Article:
Friday, March 19, 2010

Tricks of the trade

I've learned so many tricks to help with eating problems, oral aversions, oral defensiveness (picky eater doesn't begin to describe it). I mean, the only thing the kid will regularly put in his mouth is water or ice. In fact, ice is one of the best words he says (unless he really means ass, but I think it's ice). Anyway, I thought I would share/document some of the ideas that I have either come up with myself or stolen from someone else. If this can help anyone get some calories in their kid or get a child interested in food, I'd be very very happy. I'll probably have to add to this at some point, cause I'll forget something crucial, but it's a start.

-popsicles, popsicles, popsicles. I've made lots of different kinds (most recent with coconut milk, yogurt, and frozen berries). His favorite is a water popsicle, of course. One thing that a therapist will tell you is to try to get your child to chew on toys (that's how we all learned to eat). But as kids get older, they're just not as into it. So I made tiny juice popsicles with all the therapy toys (chewy tubes, bumpy spoons, Nuk brushes, etc). I cut the corner off a plastic bag, popped the toy in, poured a little juice in it, then stuffed it into either a popsicle mold or ice cube tray. It was great. The popsicle didn't last too long, and before he knew it, James was sucking on a chewy tube. Sneaky.

-ice cubes, of course. On our therapist's suggestion, we would put juice ice cubes in water, and then as they slowly melted, James would end up drinking some juice/water with flavor. Eventually we added more and more juice and now he will drink juice (although he has unfortunately learned the word water. bummer). What I have not been able to get him to do is drink his formula from anything but a bottle. As he gets older, it is important to stop using the bottle so he has the correct swallow movements, which are different when you drink from a straw or cup. I don't know why it took me so long to figure this one out, but I started making Pediasure ice cubes and putting them in water. So far so good.

-licorice. Not the most normal thing to give to a toddler, but hear me out. James still has no interest in actually chewing on a toy. He wants food...sort of. So you take Red Vines licorice (very important--no substitutes) and you leave the package open for about 2 days. Stale licorice is basically impossible to bite through (although you should keep an eye on them), but it tastes good and kids tend to gnaw on it.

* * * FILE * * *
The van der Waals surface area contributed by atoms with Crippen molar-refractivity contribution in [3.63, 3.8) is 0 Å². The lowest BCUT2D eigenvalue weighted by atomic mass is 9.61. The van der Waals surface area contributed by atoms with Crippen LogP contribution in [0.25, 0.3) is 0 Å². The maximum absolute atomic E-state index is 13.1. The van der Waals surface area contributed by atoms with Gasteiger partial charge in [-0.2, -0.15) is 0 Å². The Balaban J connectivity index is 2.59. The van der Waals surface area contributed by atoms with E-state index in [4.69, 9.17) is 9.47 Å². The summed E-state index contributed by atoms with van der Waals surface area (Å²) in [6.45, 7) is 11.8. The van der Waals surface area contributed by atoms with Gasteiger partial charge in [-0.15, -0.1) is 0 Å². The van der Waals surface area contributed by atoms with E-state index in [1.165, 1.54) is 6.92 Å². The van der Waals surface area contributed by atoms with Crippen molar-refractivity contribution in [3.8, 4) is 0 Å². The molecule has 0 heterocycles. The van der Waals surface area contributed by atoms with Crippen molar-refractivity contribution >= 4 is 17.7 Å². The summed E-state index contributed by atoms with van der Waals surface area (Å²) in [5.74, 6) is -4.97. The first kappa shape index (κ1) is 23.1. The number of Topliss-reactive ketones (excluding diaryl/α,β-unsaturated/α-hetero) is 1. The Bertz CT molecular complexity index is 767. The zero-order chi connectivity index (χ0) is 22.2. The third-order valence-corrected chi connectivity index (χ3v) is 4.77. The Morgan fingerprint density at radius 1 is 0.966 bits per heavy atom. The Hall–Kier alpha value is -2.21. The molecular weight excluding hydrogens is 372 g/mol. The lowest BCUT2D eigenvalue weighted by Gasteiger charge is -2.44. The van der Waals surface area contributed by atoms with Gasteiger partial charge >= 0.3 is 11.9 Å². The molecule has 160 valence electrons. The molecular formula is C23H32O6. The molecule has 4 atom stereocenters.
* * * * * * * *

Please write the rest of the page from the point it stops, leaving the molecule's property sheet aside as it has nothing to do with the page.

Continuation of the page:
-back to ice cubes. James hates a yogurt type texture. But he loves ice cubes so much, that if you put an ice cube in some yogurt, he will pick it up, get his hands messy, and lick the ice cube, getting lots of yogurt in his mouth.

-sugar. He also loves sugar. Not as much as ice cubes, but still. Sprinkle colored sugar next to yogurt and get his hands messy, and before you know it, he's pinching up some sugar with yogurt on his hands. Great.

-kit kat. Chocolate is a big hit, and kit kats are great because they easily break into a stick, and then he can place it between his molars.

-straw in a bottle. Okay, this didn't actually work, but I still think it was a valiant effort and might have worked if James didn't have such good eyesight. I took one of his normal bottles, cut a hole in the nipple, and stuck a soft, clear straw through it in hopes that he would start to suck the straw at bottle time. He saw it and threw a fit. But I still think it could work...somehow.

-hide stuff in water. He loves water so much, I can mix his fish oil and melatonin in a little water and he drinks it right down. There's no way I'd be able to dose him with medicine otherwise.

-ignore. Sometimes I give James a spoon with something (like yogurt, mashed potatoes, etc) on it and then turn my back and pretend not to watch. Can work like a charm.

-learn by example. Well, I eat all the time. All the time. And I'm with James all the time. All. The. Time. I figure he must be picking up something that I've been doing, but we'll see.

1 comment:

  1. I'm un-endingly impressed by your strength, sense of humor, and creativity as a mom. Keep up the amazing work! I can't even imagine what it must be like for you, but you are doing it!!! :) James is one incredibly lucky little boy to have such fantastic parents.